For years universities in the UK have been operating as businesses. Increasingly for-profit, they have been shamelessly charging students high tuition fees, providing the bare minimum of service and spending money on management salaries and grandiose projects. The current crisis has made clear that universities do not care about workers, students, or research, only about money.
Britain’s universities welcomed close to a million new students last year. A fifth of those are non-EU international students, who pay fees many times higher than those of UK or EU students. The current crisis and its impact on travel, personal finances and the wider global economy, means most international students are expected to stay in their own countries or defer entry. There are expected to be 230,000 fewer new students, including 92,000 fewer from outside the EU, for the 20/21 academic year. This creates a massive hole in the budgets of especially Russel group universities, for whom, on average, 30 per cent of new students come from overseas. Non-EU students are the source of almost half of Oxbridge’s tuition fees income.
Charging students from abroad outrageous fees was never a sustainable source of income, and the current health crisis has proven this. When times were good universities built expensive accommodation, unnecessary buildings, for example in 2018, the University of Nottingham opened the Teaching and Learning building at a cost of almost £15m, and paid their management teams enormous salaries. Now, faced with a £2.5b loss of income, universities look to already underpaid staff to shoulder the cost. A number of universities have already announced cost-cutting measures, all of which have faced criticism from the University and College Union.
Manchester University expects losses of up to £270m next year. Vice-chancellor Nancy Rothwell wrote a letter to staff in which she says they have frozen all non-essential expenditures. The letter highlights that staff have been amazing in their response to the crisis, and that the loss in income is from tuition fees and other university projects such as catering and accommodation. Despite this, it is staff who are first in line to suffer. Pay cuts, letting go of staff on flexible contracts and a freeze on new appointments and research grants are all going to happen. This means stalled careers, loss of job prospects, and since these moves are sector-wide, a terrible environment for academics.
Durham University has decided to take a different approach. They plan to cut face-to-face teaching hours by a quarter, relying more on online teaching. This online teaching is then planned to be outsourced to private companies. Such a move from an ‘elite’ university shows that commercialised UK universities no longer differ in any way from profiteering corporations.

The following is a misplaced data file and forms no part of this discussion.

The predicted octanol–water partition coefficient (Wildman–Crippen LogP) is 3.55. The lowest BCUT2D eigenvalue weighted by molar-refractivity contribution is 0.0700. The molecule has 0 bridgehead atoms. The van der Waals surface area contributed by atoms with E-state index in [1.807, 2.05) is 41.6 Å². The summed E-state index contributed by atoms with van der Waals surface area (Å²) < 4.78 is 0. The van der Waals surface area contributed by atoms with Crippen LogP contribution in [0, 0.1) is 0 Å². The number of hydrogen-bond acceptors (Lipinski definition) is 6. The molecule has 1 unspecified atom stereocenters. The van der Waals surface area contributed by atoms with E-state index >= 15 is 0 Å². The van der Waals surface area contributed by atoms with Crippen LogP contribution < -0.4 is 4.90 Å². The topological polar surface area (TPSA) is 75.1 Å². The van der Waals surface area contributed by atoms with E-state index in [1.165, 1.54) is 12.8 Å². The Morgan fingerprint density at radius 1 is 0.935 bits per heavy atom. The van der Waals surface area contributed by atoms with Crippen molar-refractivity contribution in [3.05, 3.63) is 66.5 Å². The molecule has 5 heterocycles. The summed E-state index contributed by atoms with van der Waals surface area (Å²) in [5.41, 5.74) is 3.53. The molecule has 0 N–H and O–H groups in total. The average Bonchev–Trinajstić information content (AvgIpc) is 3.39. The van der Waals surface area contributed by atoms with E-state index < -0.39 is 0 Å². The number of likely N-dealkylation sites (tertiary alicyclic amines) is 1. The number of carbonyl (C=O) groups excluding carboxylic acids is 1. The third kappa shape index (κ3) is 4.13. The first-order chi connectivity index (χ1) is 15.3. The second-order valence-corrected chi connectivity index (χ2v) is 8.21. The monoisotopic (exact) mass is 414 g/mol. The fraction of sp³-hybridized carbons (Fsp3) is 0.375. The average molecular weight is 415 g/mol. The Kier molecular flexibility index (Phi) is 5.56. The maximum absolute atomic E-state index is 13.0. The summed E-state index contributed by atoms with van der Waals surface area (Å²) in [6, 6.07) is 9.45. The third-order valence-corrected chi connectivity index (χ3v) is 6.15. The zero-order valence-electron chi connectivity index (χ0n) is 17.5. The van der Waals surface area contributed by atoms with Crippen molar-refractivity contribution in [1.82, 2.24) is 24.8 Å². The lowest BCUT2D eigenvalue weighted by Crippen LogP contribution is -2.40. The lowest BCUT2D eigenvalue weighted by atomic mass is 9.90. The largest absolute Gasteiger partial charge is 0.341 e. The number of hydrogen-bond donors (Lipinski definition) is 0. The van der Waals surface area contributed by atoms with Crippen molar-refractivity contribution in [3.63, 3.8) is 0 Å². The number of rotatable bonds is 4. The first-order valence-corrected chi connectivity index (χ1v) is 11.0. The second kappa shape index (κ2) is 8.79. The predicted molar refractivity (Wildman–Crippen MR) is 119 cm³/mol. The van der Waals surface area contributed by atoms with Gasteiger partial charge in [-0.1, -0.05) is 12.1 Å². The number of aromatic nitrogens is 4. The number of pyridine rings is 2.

The case of Stanmore College is one of exceptional lack of care and incompetence. In an email to staff the college admitted that they could not work out whether their staff were eligible for the government’s job retention scheme. Having failed to do what tens of thousands of business across the UK have managed to do, they gave their employees two weeks’ notice that their hours will be cut to zero.
These universities’ behaviour are just examples of practices that have plagued the higher education industry in the UK. More and more university services are being outsourced to external companies or employment agencies. The last academic year saw two rounds of strike action by the UCU regarding too high workloads, pay inequalities, job insecurity and pay deflation. A recent report from the Higher Education Policy Institute has shown that academics’ mental health has taken a further hit. Since 2010, referrals to occupational health and counselling have increased by up to 500 per cent. Universities claim to have world-class teaching and research to attract more fee-payers, while staff continue to be overworked and underpaid. This cannot go on.
The UCU continues to stand up for precarious workers’ rights. They are bargaining with universities to safeguard casual workers’ pay and to make use of the government’s furlough scheme where necessary. Some universities, including Sheffield, Exeter and King’s College London, have pledged to protect their casualised or fixed-term staff. In the difficult times to come, it is more important than ever for students and university staff to stand together. We must ensure that the costs of the crisis are not paid for in job losses, pay cuts and quality of teaching and research.